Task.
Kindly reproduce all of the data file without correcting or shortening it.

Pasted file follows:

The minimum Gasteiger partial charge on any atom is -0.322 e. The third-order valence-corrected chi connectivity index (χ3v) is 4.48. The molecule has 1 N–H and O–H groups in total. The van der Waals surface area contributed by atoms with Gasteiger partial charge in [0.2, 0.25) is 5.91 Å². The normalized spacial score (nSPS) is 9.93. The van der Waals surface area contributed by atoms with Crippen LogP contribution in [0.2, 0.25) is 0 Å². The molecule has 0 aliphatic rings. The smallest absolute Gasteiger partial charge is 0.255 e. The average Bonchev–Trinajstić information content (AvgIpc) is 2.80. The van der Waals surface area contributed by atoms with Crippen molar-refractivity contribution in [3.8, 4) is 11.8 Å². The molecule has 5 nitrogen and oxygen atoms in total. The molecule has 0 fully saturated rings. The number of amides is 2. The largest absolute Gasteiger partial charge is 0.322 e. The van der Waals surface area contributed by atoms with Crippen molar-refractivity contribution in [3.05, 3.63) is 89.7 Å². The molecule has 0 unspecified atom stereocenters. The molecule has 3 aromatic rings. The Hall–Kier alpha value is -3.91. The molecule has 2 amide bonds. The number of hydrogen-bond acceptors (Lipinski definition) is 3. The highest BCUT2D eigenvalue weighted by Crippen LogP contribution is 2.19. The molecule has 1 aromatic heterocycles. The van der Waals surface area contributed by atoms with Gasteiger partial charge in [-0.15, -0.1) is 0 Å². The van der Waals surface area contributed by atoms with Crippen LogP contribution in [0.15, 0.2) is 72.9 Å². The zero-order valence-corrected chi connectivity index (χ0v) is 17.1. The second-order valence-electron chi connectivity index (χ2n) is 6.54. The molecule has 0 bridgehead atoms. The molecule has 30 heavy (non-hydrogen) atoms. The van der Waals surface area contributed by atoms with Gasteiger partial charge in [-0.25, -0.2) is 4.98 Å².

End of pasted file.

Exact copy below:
The minimum Gasteiger partial charge on any atom is -0.322 e. The third-order valence-corrected chi connectivity index (χ3v) is 4.48. The molecule has 1 N–H and O–H groups in total. The van der Waals surface area contributed by atoms with Gasteiger partial charge in [0.2, 0.25) is 5.91 Å². The normalized spacial score (nSPS) is 9.93. The van der Waals surface area contributed by atoms with Crippen LogP contribution in [0.2, 0.25) is 0 Å². The molecule has 0 aliphatic rings. The smallest absolute Gasteiger partial charge is 0.255 e. The average Bonchev–Trinajstić information content (AvgIpc) is 2.80. The van der Waals surface area contributed by atoms with Crippen molar-refractivity contribution in [3.8, 4) is 11.8 Å². The molecule has 5 nitrogen and oxygen atoms in total. The molecule has 0 fully saturated rings. The number of amides is 2. The largest absolute Gasteiger partial charge is 0.322 e. The van der Waals surface area contributed by atoms with Crippen molar-refractivity contribution in [3.05, 3.63) is 89.7 Å². The molecule has 0 unspecified atom stereocenters. The molecule has 3 aromatic rings. The Hall–Kier alpha value is -3.91. The molecule has 2 amide bonds. The number of hydrogen-bond acceptors (Lipinski definition) is 3. The highest BCUT2D eigenvalue weighted by Crippen LogP contribution is 2.19. The molecule has 1 aromatic heterocycles. The van der Waals surface area contributed by atoms with Gasteiger partial charge in [-0.15, -0.1) is 0 Å². The van der Waals surface area contributed by atoms with Crippen LogP contribution in [0.15, 0.2) is 72.9 Å². The zero-order valence-corrected chi connectivity index (χ0v) is 17.1. The second-order valence-electron chi connectivity index (χ2n) is 6.54. The molecule has 0 bridgehead atoms. The molecule has 30 heavy (non-hydrogen) atoms. The van der Waals surface area contributed by atoms with Gasteiger partial charge in [-0.25, -0.2) is 4.98 Å².